In this day and age where wristwatches (and cell phones) have eclipsed the popularity of clocks, few still pursue the craft of creating these larger timekeeping devices. That said, a number of high-end watchmakers have continued to introduce clocks over the years, albeit in small, limited quantities.
While these may look like regular table clocks at a glance, most present some novel or noteworthy feature upon closer inspection: Cartier’s Mystery Clocks present hour and minute hands that are seemingly suspended mid-air; Jaeger-LeCoultre’s series of Atmos clocks are powered by changes in atmospheric temperature; and Patek Philippe’s Dome table clocks predominantly display intricately painted cloisonné enamel bodies.
Then there’s MB&F and its clocks that, well, don’t take on the appearance of regular clocks at all. The brainchild of Maximilian Büsser, MB&F has been well-recognised for its avant-garde creations since bursting onto the scene back in 2005. Renowned for its Horological Machines (wristwatches that are perhaps best described as wearable pieces of horological art), the small firm constantly pushes the boundaries of design and watchmaking with its fantastical pieces — probably explaining why its latest clock looks more like a robot than the timekeeper it is supposed to be.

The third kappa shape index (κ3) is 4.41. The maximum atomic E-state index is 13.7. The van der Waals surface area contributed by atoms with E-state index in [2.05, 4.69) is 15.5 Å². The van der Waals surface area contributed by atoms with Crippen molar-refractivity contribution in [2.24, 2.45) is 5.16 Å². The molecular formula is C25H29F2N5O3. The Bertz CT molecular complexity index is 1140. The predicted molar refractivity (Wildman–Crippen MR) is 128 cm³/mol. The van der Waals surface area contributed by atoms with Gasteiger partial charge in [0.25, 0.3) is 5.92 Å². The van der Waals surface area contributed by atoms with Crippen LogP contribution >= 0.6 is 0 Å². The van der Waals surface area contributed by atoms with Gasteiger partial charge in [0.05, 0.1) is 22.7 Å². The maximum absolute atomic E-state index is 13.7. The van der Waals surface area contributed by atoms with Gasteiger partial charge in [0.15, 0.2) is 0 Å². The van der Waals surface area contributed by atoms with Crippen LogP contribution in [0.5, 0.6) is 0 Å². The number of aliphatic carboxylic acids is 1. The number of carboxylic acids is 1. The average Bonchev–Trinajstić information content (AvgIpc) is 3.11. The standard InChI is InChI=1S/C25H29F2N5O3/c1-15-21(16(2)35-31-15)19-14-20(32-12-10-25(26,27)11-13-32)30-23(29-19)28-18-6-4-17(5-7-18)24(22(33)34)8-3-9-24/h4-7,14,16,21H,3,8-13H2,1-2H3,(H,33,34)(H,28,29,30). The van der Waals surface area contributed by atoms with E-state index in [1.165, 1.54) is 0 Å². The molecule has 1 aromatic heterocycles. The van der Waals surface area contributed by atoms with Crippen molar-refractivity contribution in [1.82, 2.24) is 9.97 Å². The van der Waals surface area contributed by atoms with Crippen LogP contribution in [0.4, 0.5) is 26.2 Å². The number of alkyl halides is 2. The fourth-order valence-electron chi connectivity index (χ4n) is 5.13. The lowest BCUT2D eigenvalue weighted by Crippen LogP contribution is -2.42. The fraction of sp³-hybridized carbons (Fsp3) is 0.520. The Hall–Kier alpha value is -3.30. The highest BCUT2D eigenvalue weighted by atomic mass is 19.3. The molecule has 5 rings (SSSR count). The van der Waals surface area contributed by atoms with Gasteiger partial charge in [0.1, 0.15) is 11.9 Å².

While Balthazar is neither the brand’s first table clock, nor its first robot-esque one, it is no less intriguing. Created once again in collaboration with Swiss clockmaker L’Epée 1839 (the only remaining specialised luxury clock manufacture in the country), Balthazar offers jumping hours, trailing minutes and power reserve displays on one side of its swivelling chest, and a double hemisphere moon phase complication on the reverse. Additionally, its rotatable head shows a 20-second retrograde indicator on one side. Visible through his domed skull is the piece’s precision regulator, which is equipped with an Incabloc shock protection system. It will be produced in limited run of 50 exclusive units only.
Other such clocks created by MB&F over the years include the deep space-inspired Starfleet Machine (2014) that marked the start of its collaboration with L’Epée 1839; Melchior (2015), a robot clock which, like Balthazar, was named for an ancestor of Büsser’s; the spider-like Arachnophobia (2015); and yet another robot timekeeper, Sherman (2016), whose name references the M4 Sherman tank used by America and its allies in World War II.